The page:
Fake Buddha Quote?

A discussion on all aspects of Theravāda Buddhism
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Paribbajaka
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Re: Fake Buddha Quote?

Post by Paribbajaka » Thu May 02, 2013 2:17 pm

http://www.fakebuddhaquotes.com/ This is a good repository of some of the more popular Buddha nonquotes making their rounds.

There is currently an epidemic of mistranslated quotes, oversimplified quotes, or outright fabrications. If one has a little familiarity with the Pali Canon, the blatantly false ones are very easy to identify. The simlified quotes I don't mind as much, but there is definitely enough quotable and inspirational Tipitaka quotes that there is no need for this (Some parts of the Tipitaka, such as the Udana, seem designed solely for the purpose of providing bite-sized quotables.)

I think that because Buddhism still has this "oooh mysterious and mystical" factor in many western minds, many quotes from new age writers, gestalt and cbt therapists, transcendentalist and romantic writers, and motivational speakers seem to find their way to the Buddha's mouth. The fact that these quotes are very rarely provided with a scriptural source (as opposed to, say, Jesus quotes) adds to the confusion. As it stands now, there are many general "feel good" quotes that people try to retrofit into the Buddha because of lack of historical knowledge and wishful thinking, even if they stand in stark contrast to what the Buddha actually taught.

I try, when I can, to point out false quotes in as gentle a way as possible when I see them to try and make things ever so slightly clearer.
May all beings be happy!

Buckwheat
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Re: Fake Buddha Quote?

Post by Buckwheat » Thu May 02, 2013 2:30 pm

http://theworsthorse.com/2012/06/dharma ... ty-buddha/

"Thirsty Buddha" - Now that's an oxymoron!! ;)
Sotthī hontu nirantaraṃ - May you forever be well.

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Paribbajaka
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Re: Fake Buddha Quote?

Post by Paribbajaka » Thu May 02, 2013 11:44 pm

http://www.youtube.com/watch?v=zq4iuBweZJsI'm personally a fan of this one, irreverence, inaccuracies and all.
May all beings be happy!

alan
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Re: Fake Buddha Quote?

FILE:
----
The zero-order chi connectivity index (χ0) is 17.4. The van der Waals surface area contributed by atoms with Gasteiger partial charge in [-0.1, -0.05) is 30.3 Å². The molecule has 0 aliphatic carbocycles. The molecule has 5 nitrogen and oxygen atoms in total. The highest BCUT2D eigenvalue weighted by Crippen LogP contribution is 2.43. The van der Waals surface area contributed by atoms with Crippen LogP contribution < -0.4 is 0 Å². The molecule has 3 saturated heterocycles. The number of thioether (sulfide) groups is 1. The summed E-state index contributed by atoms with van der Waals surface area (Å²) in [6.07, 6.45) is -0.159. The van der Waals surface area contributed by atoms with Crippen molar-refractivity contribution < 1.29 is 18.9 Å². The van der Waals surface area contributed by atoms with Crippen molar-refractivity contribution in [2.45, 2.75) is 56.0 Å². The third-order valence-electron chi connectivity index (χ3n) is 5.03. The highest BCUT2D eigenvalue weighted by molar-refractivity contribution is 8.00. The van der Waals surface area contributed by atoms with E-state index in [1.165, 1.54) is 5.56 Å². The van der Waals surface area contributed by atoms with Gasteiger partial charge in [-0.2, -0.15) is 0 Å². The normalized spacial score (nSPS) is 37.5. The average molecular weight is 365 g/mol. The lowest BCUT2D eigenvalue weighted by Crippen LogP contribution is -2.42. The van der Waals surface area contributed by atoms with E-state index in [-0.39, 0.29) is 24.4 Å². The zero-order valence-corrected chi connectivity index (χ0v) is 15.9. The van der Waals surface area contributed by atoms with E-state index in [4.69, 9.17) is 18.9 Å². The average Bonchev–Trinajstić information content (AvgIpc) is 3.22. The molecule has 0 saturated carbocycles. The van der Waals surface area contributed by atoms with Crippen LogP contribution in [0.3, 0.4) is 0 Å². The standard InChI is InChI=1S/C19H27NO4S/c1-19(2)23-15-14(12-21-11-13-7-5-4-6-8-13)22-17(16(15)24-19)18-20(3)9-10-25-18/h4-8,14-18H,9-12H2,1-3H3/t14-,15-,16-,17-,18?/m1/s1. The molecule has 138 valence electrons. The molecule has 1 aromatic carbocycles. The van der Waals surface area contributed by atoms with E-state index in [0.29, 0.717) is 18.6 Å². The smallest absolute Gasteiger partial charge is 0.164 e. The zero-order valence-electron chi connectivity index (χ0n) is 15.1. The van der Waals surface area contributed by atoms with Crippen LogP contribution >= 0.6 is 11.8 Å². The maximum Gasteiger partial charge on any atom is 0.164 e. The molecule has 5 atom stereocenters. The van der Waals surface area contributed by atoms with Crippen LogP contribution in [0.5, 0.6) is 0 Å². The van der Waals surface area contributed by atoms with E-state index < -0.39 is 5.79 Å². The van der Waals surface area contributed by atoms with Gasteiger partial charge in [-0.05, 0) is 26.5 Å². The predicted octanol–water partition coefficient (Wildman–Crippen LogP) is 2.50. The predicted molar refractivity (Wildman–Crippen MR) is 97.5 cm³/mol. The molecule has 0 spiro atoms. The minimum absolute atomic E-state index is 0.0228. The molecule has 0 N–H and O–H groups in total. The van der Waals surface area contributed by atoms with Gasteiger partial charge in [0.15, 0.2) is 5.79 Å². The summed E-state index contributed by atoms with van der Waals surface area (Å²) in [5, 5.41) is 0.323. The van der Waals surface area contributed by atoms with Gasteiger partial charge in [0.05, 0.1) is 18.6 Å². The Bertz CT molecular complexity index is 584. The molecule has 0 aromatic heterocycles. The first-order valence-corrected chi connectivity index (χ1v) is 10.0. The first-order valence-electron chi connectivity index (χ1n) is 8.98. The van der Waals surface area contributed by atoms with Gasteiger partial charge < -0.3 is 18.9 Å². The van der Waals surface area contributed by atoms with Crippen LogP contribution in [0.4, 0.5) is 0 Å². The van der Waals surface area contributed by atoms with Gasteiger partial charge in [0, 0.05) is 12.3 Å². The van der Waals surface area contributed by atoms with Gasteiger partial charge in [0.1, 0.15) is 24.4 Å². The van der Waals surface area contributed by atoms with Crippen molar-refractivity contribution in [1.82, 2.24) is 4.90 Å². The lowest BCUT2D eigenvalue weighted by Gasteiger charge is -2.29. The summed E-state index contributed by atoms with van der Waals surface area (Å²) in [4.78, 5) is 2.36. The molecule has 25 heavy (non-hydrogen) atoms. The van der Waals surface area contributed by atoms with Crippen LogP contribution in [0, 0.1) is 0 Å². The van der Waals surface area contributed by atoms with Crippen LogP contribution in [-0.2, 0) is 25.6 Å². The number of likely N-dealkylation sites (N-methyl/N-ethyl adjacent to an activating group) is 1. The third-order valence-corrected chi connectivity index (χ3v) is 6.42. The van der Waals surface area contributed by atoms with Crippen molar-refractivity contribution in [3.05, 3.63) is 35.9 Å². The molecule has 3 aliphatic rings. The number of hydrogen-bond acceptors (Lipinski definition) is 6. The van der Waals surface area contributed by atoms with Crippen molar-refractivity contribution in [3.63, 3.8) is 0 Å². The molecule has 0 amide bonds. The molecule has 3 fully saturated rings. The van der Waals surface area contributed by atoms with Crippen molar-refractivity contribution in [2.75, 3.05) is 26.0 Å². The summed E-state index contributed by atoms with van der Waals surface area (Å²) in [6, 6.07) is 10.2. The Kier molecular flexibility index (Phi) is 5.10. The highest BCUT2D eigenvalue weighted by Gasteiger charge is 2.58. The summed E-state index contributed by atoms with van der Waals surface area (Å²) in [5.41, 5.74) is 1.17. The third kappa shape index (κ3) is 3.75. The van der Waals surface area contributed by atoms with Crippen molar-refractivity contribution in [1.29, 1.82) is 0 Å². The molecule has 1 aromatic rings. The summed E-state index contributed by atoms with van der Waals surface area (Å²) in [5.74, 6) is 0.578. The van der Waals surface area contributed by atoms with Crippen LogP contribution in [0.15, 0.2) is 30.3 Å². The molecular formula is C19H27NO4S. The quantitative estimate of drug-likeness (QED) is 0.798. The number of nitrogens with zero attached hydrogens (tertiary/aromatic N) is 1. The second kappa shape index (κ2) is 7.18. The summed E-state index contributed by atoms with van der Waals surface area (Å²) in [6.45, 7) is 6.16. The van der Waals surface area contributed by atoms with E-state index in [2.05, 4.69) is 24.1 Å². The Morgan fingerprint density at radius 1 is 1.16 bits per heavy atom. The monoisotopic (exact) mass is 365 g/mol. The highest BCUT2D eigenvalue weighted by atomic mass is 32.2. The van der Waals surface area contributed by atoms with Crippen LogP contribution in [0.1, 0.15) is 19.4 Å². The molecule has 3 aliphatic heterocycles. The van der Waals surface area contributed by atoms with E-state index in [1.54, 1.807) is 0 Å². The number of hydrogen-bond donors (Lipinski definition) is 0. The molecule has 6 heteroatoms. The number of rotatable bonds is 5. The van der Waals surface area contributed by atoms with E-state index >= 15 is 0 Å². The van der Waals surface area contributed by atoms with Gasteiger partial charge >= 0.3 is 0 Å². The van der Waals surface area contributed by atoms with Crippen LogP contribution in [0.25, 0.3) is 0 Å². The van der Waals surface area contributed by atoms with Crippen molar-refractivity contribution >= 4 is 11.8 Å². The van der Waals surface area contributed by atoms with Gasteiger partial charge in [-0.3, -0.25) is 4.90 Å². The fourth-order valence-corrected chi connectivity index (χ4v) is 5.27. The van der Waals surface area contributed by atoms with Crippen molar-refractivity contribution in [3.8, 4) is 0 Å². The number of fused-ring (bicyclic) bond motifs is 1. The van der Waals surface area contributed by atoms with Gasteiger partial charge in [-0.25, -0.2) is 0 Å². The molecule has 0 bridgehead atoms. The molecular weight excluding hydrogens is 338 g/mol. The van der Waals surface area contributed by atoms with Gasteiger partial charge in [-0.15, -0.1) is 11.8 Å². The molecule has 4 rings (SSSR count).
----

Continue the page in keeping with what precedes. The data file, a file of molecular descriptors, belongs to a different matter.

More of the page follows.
Post by alan » Fri May 03, 2013 2:05 pm

Sam KR: Fake Buddha quotes spread disinformation, and convince ignorant people they are on the right path. It's slander.

EricK
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Re: Fake Buddha Quote?

Post by EricK » Mon Mar 09, 2015 2:57 pm

I just did a search on the Majjhima Nikaya, Digha Nikaya, Samyutta Nkaya, Anguttara Nikaya and the Dhammapadda and I could not find this quote. (I was using the eBook versions of all.) I also could not find LonesomeYogurt's quotes in MN 37 and AN 6.61. There are quotes that sound similar, but they do not have to do with clinging. They are more in the area of right view (MN 22, for example). Here is the flavor of those discussions:

“Is what is impermanent, suffering, and subject to change fit to be regarded thus: ‘This is mine, this I am, [233] this is my self’?”—“No,
[MN 35.20]

So yes, I think this is a fake quote. Some very prominent teachers use it.

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Dhammanando
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Re: Fake Buddha Quote?

Post by Dhammanando » Mon Mar 09, 2015 4:39 pm

EricK wrote:I also could not find LonesomeYogurt's quotes in MN 37 and AN 6.61.
They are certainly there. MN 37 (Cūḷataṇhāsaṅkhaya Sutta):
  • Then Sakka, ruler of gods, went to the Blessed One, and after paying homage to him, he stood at one side and asked: “Venerable sir, how in brief is a bhikkhu liberated in the destruction of craving, one who has reached the ultimate end, the ultimate security from bondage, the ultimate holy life, the ultimate goal, one who is foremost among gods and humans?”

    “Here, ruler of gods, a bhikkhu has heard that nothing is worth adhering to. When a bhikkhu has heard that nothing is worth adhering to, he directly knows everything; having directly known everything, he fully understands everything; having fully understood everything, whatever feeling he feels, whether pleasant or painful or neither-painful-nor-pleasant, he abides contemplating impermanence in those feelings, contemplating fading away, contemplating cessation, contemplating relinquishment. Contemplating thus, he does not cling to anything in the world. When he does not cling, he is not agitated. When he is not agitated, he personally attains Nibbāna. He understands: ‘Birth is destroyed, the holy life has been lived, what had to be done has been done, there is no more coming to any state of being.’ Briefly, it is in this way, ruler of gods, that a bhikkhu is liberated in the destruction of craving, one who has reached the ultimate end, the ultimate security from bondage, the ultimate holy life, the ultimate goal, one who is foremost among gods and humans.”

    Then Sakka, ruler of gods, delighting and rejoicing in the Blessed One’s words, paid homage to the Blessed One, and keeping him on his right, he vanished at once.

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